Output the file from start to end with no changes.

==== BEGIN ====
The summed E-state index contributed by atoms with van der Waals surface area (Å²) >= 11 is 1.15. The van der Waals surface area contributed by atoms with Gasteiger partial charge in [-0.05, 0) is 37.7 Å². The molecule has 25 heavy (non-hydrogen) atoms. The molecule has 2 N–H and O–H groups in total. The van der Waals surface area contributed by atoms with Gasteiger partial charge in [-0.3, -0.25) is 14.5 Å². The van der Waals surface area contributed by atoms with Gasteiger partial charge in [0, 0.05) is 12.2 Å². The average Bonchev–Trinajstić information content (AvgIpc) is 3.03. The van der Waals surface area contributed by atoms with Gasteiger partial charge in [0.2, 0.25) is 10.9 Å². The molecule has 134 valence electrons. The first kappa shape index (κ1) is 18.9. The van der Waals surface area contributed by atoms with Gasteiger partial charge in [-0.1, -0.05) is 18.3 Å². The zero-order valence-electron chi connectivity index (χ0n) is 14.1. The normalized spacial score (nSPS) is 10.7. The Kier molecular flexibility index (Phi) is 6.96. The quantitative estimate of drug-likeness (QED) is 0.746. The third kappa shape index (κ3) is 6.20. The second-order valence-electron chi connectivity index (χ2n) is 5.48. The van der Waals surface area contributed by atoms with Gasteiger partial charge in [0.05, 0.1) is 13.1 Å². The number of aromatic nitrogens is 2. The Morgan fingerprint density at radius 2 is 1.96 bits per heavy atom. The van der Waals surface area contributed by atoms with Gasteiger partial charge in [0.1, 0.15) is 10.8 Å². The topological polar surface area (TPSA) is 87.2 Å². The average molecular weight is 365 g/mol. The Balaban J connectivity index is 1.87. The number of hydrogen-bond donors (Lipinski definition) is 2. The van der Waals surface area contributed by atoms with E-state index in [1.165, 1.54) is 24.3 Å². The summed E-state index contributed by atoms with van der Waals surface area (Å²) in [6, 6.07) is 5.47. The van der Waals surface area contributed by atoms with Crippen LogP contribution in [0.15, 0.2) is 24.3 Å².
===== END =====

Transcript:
The summed E-state index contributed by atoms with van der Waals surface area (Å²) >= 11 is 1.15. The van der Waals surface area contributed by atoms with Gasteiger partial charge in [-0.05, 0) is 37.7 Å². The molecule has 25 heavy (non-hydrogen) atoms. The molecule has 2 N–H and O–H groups in total. The van der Waals surface area contributed by atoms with Gasteiger partial charge in [-0.3, -0.25) is 14.5 Å². The van der Waals surface area contributed by atoms with Gasteiger partial charge in [0, 0.05) is 12.2 Å². The average Bonchev–Trinajstić information content (AvgIpc) is 3.03. The van der Waals surface area contributed by atoms with Gasteiger partial charge in [0.2, 0.25) is 10.9 Å². The molecule has 134 valence electrons. The first kappa shape index (κ1) is 18.9. The van der Waals surface area contributed by atoms with Gasteiger partial charge in [-0.1, -0.05) is 18.3 Å². The zero-order valence-electron chi connectivity index (χ0n) is 14.1. The normalized spacial score (nSPS) is 10.7. The Kier molecular flexibility index (Phi) is 6.96. The quantitative estimate of drug-likeness (QED) is 0.746. The third kappa shape index (κ3) is 6.20. The second-order valence-electron chi connectivity index (χ2n) is 5.48. The van der Waals surface area contributed by atoms with Gasteiger partial charge in [0.05, 0.1) is 13.1 Å². The number of aromatic nitrogens is 2. The Morgan fingerprint density at radius 2 is 1.96 bits per heavy atom. The van der Waals surface area contributed by atoms with Gasteiger partial charge in [0.1, 0.15) is 10.8 Å². The topological polar surface area (TPSA) is 87.2 Å². The average molecular weight is 365 g/mol. The Balaban J connectivity index is 1.87. The number of hydrogen-bond donors (Lipinski definition) is 2. The van der Waals surface area contributed by atoms with E-state index in [1.165, 1.54) is 24.3 Å². The summed E-state index contributed by atoms with van der Waals surface area (Å²) in [6, 6.07) is 5.47. The van der Waals surface area contributed by atoms with Crippen LogP contribution in [0.15, 0.2) is 24.3 Å².